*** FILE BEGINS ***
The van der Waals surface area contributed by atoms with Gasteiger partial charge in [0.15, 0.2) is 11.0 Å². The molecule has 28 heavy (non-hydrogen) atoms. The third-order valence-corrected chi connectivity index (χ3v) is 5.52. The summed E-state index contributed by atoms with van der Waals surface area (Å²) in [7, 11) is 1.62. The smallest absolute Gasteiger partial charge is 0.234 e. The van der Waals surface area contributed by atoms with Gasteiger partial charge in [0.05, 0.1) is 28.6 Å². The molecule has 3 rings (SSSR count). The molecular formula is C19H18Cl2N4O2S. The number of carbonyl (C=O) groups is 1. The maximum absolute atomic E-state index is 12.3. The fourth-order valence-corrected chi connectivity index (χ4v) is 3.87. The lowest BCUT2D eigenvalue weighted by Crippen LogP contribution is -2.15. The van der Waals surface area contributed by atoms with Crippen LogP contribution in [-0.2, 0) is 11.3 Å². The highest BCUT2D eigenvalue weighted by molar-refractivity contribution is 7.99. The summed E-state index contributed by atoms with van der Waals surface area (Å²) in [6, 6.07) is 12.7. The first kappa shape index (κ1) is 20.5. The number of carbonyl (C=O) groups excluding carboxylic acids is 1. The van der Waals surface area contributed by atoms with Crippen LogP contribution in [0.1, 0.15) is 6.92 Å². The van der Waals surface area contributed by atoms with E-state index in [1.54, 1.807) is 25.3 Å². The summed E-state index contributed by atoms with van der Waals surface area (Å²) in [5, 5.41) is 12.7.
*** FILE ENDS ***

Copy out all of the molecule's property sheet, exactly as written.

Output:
The van der Waals surface area contributed by atoms with Gasteiger partial charge in [0.15, 0.2) is 11.0 Å². The molecule has 28 heavy (non-hydrogen) atoms. The third-order valence-corrected chi connectivity index (χ3v) is 5.52. The summed E-state index contributed by atoms with van der Waals surface area (Å²) in [7, 11) is 1.62. The smallest absolute Gasteiger partial charge is 0.234 e. The van der Waals surface area contributed by atoms with Gasteiger partial charge in [0.05, 0.1) is 28.6 Å². The molecule has 3 rings (SSSR count). The molecular formula is C19H18Cl2N4O2S. The number of carbonyl (C=O) groups is 1. The maximum absolute atomic E-state index is 12.3. The fourth-order valence-corrected chi connectivity index (χ4v) is 3.87. The lowest BCUT2D eigenvalue weighted by Crippen LogP contribution is -2.15. The van der Waals surface area contributed by atoms with Crippen LogP contribution in [-0.2, 0) is 11.3 Å². The highest BCUT2D eigenvalue weighted by molar-refractivity contribution is 7.99. The summed E-state index contributed by atoms with van der Waals surface area (Å²) in [6, 6.07) is 12.7. The first kappa shape index (κ1) is 20.5. The number of carbonyl (C=O) groups excluding carboxylic acids is 1. The van der Waals surface area contributed by atoms with Crippen LogP contribution in [0.1, 0.15) is 6.92 Å². The van der Waals surface area contributed by atoms with E-state index in [1.54, 1.807) is 25.3 Å². The summed E-state index contributed by atoms with van der Waals surface area (Å²) in [5, 5.41) is 12.7.